Illinois State University has selected Gilbane Development Company as the developer for a public/private partnership (P3) student housing development on campus. The student residential spaces built through the P3 project will help to meet the demand for on-campus housing, as well as the on-campus housing policy, and will introduce new living environment options for students in a responsible fiscal manner.
Gilbane Development Company, headquartered in Providence, Rhode Island, is one of the largest privately held family-owned construction and real estate development firms in the industry. It has extensive experience with P3 projects at universities across the country.
A feasibility study conducted in 2018 recommended that the University construct residence halls that would house approximately 1,200 students. A request for proposal (RFP) was issued this past December seeking a developer to plan, finance, design, and construct residential living spaces for up to 1,200 new beds and a dining center at a location on or near campus. The site for the new residence halls is on the land formerly occupied by the Aktin-Colby and Hamilton-Whitten Residence halls at the southwest corner of the University campus. Occupancy of the new residence halls is planned for fall 2021.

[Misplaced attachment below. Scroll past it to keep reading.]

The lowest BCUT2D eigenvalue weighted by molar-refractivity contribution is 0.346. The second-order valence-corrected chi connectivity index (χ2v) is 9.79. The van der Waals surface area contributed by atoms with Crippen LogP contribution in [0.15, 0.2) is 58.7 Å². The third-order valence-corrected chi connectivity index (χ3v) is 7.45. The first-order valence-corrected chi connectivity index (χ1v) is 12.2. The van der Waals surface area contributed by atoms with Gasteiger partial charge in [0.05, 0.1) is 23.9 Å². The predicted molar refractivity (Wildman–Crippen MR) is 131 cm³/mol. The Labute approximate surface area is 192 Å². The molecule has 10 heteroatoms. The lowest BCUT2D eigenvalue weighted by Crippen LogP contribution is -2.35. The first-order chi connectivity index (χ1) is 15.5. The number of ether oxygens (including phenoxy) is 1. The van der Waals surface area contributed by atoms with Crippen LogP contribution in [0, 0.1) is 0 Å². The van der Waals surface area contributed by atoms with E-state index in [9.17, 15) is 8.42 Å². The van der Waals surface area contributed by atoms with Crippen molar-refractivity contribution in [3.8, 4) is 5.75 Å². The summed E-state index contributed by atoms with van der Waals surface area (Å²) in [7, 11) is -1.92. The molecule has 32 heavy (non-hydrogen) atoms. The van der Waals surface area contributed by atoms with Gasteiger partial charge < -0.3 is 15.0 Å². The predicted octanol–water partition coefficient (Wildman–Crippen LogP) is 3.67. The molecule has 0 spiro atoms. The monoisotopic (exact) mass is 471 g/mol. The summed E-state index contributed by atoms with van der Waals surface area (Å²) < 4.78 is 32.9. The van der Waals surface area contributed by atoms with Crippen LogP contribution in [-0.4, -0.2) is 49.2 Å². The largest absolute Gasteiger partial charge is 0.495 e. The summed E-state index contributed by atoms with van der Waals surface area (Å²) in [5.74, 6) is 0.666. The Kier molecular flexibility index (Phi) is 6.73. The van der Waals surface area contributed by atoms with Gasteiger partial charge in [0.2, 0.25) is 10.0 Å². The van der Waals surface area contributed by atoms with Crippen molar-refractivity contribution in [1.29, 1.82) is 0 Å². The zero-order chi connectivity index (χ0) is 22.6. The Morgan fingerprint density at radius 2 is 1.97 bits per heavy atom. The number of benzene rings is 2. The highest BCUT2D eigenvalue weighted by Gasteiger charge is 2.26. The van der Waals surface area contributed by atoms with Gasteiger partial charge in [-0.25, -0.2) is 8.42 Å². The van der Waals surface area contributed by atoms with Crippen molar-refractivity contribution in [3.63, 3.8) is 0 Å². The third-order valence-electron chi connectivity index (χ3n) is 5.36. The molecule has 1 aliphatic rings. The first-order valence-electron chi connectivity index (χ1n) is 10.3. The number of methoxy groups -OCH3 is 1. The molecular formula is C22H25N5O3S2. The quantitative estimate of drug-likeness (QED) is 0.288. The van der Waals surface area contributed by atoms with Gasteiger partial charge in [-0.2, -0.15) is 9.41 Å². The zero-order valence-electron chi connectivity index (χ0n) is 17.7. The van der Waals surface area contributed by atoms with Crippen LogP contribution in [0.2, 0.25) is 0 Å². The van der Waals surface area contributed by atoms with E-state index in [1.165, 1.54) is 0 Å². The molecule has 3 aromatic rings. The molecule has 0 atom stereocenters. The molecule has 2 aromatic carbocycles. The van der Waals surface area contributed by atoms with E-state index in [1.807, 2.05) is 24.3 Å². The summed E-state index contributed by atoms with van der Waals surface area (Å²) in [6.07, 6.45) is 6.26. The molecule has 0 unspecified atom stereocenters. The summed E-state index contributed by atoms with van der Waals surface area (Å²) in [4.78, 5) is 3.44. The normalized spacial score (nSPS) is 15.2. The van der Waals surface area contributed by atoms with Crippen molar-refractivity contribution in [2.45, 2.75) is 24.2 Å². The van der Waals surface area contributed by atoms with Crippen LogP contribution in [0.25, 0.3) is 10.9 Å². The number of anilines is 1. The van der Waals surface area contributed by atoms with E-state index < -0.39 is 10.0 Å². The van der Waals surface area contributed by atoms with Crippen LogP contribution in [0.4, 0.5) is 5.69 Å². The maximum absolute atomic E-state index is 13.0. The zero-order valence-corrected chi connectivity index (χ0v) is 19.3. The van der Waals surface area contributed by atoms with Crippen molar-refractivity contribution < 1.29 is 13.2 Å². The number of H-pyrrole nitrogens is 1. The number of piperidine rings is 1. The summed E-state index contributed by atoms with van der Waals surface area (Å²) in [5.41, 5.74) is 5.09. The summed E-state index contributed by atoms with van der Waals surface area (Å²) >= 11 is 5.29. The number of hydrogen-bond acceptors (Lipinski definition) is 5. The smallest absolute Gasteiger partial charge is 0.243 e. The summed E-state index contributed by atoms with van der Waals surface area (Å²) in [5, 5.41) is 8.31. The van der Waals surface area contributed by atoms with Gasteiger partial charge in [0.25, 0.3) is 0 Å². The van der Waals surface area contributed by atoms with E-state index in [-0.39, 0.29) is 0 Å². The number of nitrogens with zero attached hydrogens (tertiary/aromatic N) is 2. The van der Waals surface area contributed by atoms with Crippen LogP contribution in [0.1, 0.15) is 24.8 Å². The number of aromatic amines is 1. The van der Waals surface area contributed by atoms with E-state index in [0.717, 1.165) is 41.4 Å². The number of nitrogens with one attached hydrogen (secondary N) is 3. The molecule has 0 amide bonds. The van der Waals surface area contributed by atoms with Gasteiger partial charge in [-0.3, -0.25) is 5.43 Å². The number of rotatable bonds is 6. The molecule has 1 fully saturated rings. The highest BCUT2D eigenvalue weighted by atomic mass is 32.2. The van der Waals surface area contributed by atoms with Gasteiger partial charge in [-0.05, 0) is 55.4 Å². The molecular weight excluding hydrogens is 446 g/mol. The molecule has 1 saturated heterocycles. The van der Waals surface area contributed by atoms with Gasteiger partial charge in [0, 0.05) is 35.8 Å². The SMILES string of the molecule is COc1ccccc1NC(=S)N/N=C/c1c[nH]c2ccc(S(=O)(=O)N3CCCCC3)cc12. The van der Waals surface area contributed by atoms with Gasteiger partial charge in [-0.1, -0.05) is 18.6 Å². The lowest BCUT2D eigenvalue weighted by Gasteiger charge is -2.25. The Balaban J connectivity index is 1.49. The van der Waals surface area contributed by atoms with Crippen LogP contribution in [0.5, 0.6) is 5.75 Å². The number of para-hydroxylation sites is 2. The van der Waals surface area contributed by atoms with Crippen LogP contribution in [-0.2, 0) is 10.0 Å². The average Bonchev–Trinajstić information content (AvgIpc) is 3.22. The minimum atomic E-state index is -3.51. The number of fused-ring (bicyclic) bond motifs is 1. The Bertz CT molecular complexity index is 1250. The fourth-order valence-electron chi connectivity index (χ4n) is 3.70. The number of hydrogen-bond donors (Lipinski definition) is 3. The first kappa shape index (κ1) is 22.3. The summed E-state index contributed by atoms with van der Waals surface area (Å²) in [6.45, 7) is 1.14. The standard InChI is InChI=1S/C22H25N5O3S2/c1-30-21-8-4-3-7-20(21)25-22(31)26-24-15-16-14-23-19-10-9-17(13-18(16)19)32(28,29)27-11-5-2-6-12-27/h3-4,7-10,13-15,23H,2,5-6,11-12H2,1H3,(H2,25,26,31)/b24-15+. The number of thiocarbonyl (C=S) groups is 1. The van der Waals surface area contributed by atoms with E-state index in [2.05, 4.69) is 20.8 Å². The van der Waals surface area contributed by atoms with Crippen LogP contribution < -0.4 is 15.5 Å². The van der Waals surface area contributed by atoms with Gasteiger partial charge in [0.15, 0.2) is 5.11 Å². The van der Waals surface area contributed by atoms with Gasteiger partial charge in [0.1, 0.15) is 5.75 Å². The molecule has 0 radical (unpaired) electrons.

The P3 project provides a low risk business structure and a sustainable, long-term revenue stream for the University. No state funds, student fees, or tuition dollars are planned to be used for this project. At this time, the project has not been fully developed and an accurate estimate of cost is not available. Gilbane will work with investors to fund the project and the University will lease the land to the investor(s) for a long-term period up to 30 years. In time, the University will have the option to buy out the lease. Illinois State expects to develop an agreement to operate the residence halls, collect room and board, and pay the investor(s) determined fees. Illinois State’s Board of Trustees are aware and supportive of the project.
A similar P3 process was used to construct the University’s Cardinal Court Apartments, which opened in 2012. The University utilized the buy-out option six years into the agreement and now fully owns and operates that facility.